A low mobile security uptake rate means that New Zealanders are easy targets for cyber criminals, report findings reveal.
According to the annual Norton Cybercrime Report, nearly half of all Kiwi smartphone users are failing to take basic precautions to secure their mobile devices.
The report, which has been released in conjunction with Cyber Security Awareness Week, found that while 50% of New Zealanders now use a mobile device to access the Internet, 45% of those users admitted that they do not take the basic step of securing their mobile device with a password.
Findings also revealed that while 41% of users have had a mobile device lost or stolen, only 9% reported wiping or locking their mobile phone after it went missing.
And even though reports of mobile malware increased by 58% in 2012, New Zealanders awareness of mobile security best practice is very low, with 63% of mobile device users unaware that mobile security solutions exist for their device, and only 16% reporting that they use a security solution.
Norton said that the most common forms of cybercrime carried out via a mobile device are fake banking apps, fraudulent purchases via stored credit card details, QR code malware and geolocation scams.
Concerningly, the report said that 59% of people who access the Internet on their mobile device either do not use secure payment methods or do not know about secure payments when making purchases via their device, yet 40% report feeling safe making purchases from mobile devices.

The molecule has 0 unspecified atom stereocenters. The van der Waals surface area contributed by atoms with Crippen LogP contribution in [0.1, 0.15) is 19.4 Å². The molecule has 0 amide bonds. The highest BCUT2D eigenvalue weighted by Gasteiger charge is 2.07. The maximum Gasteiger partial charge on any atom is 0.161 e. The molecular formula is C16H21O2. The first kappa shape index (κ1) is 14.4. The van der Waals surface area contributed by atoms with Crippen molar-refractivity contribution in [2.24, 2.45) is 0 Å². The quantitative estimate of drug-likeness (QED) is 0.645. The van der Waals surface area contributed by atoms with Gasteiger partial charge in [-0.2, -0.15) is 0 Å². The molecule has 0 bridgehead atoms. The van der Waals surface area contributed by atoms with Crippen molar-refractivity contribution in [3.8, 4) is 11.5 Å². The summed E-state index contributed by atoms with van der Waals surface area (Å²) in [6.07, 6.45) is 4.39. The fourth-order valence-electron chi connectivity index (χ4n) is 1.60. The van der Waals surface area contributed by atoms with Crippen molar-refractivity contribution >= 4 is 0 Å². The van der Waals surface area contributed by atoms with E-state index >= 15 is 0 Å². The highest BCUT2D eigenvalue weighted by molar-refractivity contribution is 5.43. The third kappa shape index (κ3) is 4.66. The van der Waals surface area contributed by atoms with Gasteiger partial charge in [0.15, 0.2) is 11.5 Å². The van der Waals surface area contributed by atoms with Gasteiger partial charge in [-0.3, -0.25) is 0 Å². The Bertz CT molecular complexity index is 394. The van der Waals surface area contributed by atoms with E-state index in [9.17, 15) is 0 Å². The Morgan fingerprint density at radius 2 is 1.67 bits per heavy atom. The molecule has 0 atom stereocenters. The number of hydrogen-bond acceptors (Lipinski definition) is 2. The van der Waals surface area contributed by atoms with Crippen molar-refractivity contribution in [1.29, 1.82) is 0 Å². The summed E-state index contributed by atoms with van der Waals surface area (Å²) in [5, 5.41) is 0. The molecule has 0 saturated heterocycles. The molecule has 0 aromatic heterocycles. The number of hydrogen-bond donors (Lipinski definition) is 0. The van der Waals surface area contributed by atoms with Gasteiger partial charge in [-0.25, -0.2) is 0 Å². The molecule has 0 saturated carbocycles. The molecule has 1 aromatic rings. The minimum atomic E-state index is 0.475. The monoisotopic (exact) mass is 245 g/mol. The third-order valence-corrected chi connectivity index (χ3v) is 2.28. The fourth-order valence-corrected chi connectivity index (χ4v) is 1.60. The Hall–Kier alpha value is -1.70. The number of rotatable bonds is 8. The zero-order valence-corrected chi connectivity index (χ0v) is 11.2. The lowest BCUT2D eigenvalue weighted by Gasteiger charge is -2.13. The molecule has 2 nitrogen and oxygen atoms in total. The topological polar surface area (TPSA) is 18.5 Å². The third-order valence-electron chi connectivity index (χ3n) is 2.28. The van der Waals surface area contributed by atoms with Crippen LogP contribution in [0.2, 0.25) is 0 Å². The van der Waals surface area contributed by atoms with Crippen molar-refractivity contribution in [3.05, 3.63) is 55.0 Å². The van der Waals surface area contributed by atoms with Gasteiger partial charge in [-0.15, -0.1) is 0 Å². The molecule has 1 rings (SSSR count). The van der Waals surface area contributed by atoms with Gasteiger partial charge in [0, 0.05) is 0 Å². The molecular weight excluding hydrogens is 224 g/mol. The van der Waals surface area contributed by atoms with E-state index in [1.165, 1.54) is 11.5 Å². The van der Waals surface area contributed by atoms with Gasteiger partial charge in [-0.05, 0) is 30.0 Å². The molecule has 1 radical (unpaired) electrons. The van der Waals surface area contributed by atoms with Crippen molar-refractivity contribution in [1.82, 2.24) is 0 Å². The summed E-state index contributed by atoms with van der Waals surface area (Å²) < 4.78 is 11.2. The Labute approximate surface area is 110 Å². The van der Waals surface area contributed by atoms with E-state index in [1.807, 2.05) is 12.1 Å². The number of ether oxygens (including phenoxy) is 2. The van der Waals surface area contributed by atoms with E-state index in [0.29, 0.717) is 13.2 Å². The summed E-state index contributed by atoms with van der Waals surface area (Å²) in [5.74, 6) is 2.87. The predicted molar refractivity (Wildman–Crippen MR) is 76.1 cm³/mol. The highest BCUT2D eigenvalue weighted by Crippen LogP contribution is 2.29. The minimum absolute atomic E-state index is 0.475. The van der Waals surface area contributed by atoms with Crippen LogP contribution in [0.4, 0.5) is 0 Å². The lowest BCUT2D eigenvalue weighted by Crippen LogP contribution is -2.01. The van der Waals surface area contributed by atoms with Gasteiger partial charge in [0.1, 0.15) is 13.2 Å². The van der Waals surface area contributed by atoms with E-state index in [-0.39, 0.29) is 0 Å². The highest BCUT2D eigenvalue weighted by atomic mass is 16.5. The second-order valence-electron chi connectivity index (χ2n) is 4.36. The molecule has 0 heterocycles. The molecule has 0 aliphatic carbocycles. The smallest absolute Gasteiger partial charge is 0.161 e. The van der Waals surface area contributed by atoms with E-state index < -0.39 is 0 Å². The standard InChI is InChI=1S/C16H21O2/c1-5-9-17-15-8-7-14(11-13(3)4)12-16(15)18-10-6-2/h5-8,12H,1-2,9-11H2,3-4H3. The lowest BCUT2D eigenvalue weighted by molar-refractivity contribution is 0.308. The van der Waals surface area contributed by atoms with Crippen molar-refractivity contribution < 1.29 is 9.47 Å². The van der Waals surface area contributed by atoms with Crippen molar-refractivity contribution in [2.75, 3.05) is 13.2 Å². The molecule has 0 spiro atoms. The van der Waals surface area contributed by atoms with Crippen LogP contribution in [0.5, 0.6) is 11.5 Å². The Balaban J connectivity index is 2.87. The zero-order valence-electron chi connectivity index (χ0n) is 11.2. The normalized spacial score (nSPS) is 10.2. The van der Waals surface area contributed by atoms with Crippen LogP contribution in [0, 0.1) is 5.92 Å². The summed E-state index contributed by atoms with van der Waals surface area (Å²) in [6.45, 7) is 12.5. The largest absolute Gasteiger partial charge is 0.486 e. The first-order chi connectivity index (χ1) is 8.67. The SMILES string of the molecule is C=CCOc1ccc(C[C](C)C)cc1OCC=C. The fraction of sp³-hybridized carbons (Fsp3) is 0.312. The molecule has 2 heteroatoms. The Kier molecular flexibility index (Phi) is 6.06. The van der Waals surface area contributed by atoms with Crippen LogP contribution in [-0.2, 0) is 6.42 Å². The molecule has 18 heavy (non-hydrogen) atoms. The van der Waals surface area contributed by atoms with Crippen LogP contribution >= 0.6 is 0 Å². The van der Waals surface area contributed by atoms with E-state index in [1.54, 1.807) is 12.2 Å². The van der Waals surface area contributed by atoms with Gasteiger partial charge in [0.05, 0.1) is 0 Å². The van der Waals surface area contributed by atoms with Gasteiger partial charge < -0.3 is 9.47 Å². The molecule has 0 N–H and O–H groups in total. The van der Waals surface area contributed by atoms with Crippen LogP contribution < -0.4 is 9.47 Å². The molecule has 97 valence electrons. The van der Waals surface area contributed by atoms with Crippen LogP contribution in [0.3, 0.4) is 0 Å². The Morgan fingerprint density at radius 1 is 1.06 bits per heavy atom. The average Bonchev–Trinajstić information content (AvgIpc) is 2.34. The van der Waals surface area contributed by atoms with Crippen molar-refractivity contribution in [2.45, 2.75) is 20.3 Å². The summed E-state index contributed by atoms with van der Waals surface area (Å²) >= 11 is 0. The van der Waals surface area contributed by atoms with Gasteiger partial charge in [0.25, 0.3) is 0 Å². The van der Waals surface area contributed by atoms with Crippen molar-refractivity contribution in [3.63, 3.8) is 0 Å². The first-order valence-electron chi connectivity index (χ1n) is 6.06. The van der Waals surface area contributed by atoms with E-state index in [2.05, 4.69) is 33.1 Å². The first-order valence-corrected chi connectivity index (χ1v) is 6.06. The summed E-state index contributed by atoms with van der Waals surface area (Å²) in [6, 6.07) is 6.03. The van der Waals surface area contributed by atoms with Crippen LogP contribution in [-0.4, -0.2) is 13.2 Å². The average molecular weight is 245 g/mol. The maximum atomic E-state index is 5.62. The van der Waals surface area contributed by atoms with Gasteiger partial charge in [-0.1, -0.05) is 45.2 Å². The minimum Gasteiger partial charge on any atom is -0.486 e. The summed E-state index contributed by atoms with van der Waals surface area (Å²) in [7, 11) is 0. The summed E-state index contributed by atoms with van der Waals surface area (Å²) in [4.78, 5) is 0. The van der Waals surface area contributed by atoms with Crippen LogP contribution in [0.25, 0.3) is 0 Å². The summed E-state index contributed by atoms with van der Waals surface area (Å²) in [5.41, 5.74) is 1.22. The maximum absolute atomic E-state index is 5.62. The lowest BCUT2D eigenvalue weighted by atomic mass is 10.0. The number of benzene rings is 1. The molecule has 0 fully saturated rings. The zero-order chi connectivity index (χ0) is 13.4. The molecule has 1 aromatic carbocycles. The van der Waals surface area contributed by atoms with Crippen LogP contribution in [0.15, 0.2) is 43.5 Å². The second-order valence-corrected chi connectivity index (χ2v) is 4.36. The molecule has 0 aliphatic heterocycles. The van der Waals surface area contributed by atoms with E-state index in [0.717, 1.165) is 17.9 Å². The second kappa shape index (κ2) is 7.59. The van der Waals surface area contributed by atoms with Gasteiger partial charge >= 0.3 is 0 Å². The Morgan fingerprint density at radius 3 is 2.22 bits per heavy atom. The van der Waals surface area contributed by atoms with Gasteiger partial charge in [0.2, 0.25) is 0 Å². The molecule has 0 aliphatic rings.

NetSafe Executive Director, Martin Cocker said that mobile cyber security in New Zealand is a serious issue and people should at the very least have a pin number on their phone.
He advises users to protect themselves by using strong passwords, secure wireless networks, back up files and to "think before you click".
Most common forms of mobile cybercrime:
1. Fake banking apps
2. QR Code Malware (malicious software used by fraudsters to disrupt phone operation)
3. Geolocation scams
4. Scamming contacts by phone
5. Fraudulent purchases via stored credit card details
6. Botnet on Android devices which generates spam sent from mobile phones
7. Inadvertently downloading a fake app which allows a remote device to send premium SMS from your phone